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I'm using a generator function from the requests module in a QT-Application, pretty much the same as in the requests-streaming example:

import json
import requests

def get_stream():
    r = requests.get('http://httpbin.org/stream/20', stream=True)
    for line in r.iter_lines():
        if line:
            yield json.loads(line)

def consume_stream():
    for message in get_stream():
       #do something

However, when there is no incoming response (f.e. irregularly incoming tweets from Twitters Streaming API), the generator get_stream will block the consume_stream method.

This might occur in any situation where a generator does not yield immediately, but hast to wait for incoming messages etc., and therefore blocks the consumer.

Is there any pattern in Python where you can consume a generator in a non-blocking way, i.e. if the generator yields, process it's results, otherwise do something else until the next results are occuring?

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How exactly would you know to continue consuming the generator? –  Simeon Visser Nov 1 '13 at 22:36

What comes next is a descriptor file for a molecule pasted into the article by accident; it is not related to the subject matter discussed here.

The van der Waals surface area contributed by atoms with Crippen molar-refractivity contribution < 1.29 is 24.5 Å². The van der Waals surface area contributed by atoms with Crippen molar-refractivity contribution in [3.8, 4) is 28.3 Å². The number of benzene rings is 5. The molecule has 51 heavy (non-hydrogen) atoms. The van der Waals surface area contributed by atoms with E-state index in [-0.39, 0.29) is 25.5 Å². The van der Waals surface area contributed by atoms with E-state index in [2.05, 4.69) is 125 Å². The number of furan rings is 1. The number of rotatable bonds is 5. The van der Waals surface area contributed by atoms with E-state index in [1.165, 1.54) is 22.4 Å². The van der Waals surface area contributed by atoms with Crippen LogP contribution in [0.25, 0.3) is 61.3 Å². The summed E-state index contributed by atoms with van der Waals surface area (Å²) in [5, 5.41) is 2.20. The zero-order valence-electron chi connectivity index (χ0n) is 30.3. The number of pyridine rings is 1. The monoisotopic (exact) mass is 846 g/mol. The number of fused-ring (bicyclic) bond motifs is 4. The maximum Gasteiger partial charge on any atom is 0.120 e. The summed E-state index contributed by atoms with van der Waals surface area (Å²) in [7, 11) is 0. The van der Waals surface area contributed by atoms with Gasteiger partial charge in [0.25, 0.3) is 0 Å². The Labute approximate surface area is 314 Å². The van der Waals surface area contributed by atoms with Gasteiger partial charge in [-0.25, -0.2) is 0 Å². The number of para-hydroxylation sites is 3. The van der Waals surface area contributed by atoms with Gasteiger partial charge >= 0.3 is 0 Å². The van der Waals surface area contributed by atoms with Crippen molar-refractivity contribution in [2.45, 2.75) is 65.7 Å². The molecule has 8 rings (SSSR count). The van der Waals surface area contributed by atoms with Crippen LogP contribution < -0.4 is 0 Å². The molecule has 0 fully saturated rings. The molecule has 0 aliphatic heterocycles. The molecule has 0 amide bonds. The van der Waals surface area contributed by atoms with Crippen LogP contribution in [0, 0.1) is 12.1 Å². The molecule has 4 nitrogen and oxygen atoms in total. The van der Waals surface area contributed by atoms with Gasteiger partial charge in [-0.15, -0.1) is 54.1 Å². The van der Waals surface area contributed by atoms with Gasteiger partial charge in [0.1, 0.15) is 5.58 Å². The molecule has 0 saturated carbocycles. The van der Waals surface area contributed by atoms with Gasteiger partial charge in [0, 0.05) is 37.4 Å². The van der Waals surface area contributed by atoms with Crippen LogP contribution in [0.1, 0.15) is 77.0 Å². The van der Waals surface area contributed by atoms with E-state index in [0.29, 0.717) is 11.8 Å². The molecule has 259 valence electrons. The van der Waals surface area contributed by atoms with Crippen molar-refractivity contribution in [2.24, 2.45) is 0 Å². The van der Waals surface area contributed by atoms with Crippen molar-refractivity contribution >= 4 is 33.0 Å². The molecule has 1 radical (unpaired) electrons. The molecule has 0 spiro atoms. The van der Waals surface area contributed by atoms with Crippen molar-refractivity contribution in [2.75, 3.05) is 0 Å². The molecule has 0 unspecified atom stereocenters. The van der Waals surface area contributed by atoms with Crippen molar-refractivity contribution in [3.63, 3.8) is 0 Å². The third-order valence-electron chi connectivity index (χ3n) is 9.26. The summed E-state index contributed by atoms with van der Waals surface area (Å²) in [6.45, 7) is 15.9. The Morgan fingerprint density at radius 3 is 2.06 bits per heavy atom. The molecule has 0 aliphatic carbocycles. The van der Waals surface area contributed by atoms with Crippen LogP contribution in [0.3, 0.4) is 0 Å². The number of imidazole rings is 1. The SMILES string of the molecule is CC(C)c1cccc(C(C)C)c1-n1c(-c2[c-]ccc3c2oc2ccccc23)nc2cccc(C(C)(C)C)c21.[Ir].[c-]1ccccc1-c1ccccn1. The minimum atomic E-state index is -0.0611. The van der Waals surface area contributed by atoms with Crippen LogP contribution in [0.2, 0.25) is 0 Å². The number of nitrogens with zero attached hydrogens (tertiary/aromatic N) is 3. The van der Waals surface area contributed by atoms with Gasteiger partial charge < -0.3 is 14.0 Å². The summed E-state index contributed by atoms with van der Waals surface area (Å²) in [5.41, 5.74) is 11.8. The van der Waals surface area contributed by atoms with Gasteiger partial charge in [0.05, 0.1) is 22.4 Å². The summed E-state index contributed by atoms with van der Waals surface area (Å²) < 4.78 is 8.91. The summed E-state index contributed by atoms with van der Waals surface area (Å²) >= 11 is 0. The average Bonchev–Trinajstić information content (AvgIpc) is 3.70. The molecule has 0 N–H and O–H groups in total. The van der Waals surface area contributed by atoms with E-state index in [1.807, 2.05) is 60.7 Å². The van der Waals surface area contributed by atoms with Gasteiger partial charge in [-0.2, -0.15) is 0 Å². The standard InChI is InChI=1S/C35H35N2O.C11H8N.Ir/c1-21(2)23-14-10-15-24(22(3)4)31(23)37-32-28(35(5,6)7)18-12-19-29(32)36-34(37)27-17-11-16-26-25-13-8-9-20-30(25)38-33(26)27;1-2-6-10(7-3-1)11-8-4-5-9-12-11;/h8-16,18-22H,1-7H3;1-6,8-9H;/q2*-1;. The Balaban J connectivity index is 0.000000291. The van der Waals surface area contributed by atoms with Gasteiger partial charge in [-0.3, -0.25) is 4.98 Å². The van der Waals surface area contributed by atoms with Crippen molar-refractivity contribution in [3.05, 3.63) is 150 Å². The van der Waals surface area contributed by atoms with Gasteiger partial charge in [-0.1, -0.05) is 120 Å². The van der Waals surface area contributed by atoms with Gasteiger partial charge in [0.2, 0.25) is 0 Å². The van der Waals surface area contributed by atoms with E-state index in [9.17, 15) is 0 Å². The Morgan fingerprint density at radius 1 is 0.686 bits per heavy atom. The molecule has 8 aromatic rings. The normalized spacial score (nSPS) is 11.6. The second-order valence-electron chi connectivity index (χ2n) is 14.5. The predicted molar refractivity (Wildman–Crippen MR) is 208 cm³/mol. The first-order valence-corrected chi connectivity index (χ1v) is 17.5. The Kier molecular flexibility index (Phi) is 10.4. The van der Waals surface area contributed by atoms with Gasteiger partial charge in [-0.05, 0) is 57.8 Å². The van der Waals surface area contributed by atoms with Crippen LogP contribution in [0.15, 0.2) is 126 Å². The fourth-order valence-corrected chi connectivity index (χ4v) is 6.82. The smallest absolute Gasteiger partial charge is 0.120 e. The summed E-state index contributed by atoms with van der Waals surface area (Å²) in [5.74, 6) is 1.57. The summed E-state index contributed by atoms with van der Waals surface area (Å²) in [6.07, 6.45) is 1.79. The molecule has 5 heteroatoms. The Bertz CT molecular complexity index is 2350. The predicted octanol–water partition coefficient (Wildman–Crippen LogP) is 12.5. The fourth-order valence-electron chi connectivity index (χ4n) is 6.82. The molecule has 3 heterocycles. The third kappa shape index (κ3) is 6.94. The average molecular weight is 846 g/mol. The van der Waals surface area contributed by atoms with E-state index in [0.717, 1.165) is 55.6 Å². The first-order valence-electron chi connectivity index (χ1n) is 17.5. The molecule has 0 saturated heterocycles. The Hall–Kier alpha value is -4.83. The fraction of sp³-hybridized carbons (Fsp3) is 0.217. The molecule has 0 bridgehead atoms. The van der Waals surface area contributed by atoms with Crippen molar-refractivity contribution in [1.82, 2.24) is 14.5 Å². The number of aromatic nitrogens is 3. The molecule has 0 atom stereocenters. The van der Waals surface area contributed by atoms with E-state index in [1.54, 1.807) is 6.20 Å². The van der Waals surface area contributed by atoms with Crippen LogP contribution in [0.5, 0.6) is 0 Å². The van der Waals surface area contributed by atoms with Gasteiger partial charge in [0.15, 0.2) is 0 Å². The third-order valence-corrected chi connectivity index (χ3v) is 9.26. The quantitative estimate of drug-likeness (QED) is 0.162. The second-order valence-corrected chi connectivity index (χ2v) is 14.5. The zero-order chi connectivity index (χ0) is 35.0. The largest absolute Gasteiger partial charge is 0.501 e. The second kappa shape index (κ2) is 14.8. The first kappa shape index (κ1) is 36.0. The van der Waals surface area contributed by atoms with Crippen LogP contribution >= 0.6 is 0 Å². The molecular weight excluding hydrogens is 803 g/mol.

Sorry for the late reply: the consume_stream-method basically updates a GUI-Widget (TreeModel) and a "Abort"-Button is available. Right now, this buttons block when the get_stream does not yield anything (e.g. waiting for incoming messages/tweets). I can't modify the iter_lines-method, but I´d like to yield something like "Waiting for tweets.." if the are no incoming tweets, and yield the tweet as soon as there is a new one arriving. So it comes down to the question wether one can control the consumption of a generator inside the consumers for-loop or has to wait.. –  dorvak Nov 4 '13 at 20:06

3 Answers 3

Take a look at the producer-consumer pattern. It is commonly implemented in python using a Queue.

The producer, typically running in a thread or another process (Queue supports either), simply puts messages in the queue. The consumer, whenever it feels like it, pops messages from the queue. This operation supports a timeout argument.

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As Simeon is asking in the comment, it cannot work as simple as you describe it in your example. There are quite some details you have to take care of. There are different solutions, which make more or less sense, depending on your use case. You don't give much details about what you really want to do, so I will just send you to http://twistedmatrix.com/trac/wiki/QTReactor as an example. There a different solutions/frameworks which implement async message queues. And I think, that's what you are looking for.

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If you control the generator function, one solution would be to have it throw an exception after a timeout period. Perhaps something along the lines of:

def get_stream(timeout=None):
    while message=read_message(timeout=timout):
        yield message

Then have read_message throw a TimeOutException or something if a timeout condition occurs.

Of course, you still have to deal with the logistics of when/how to retry/resume.

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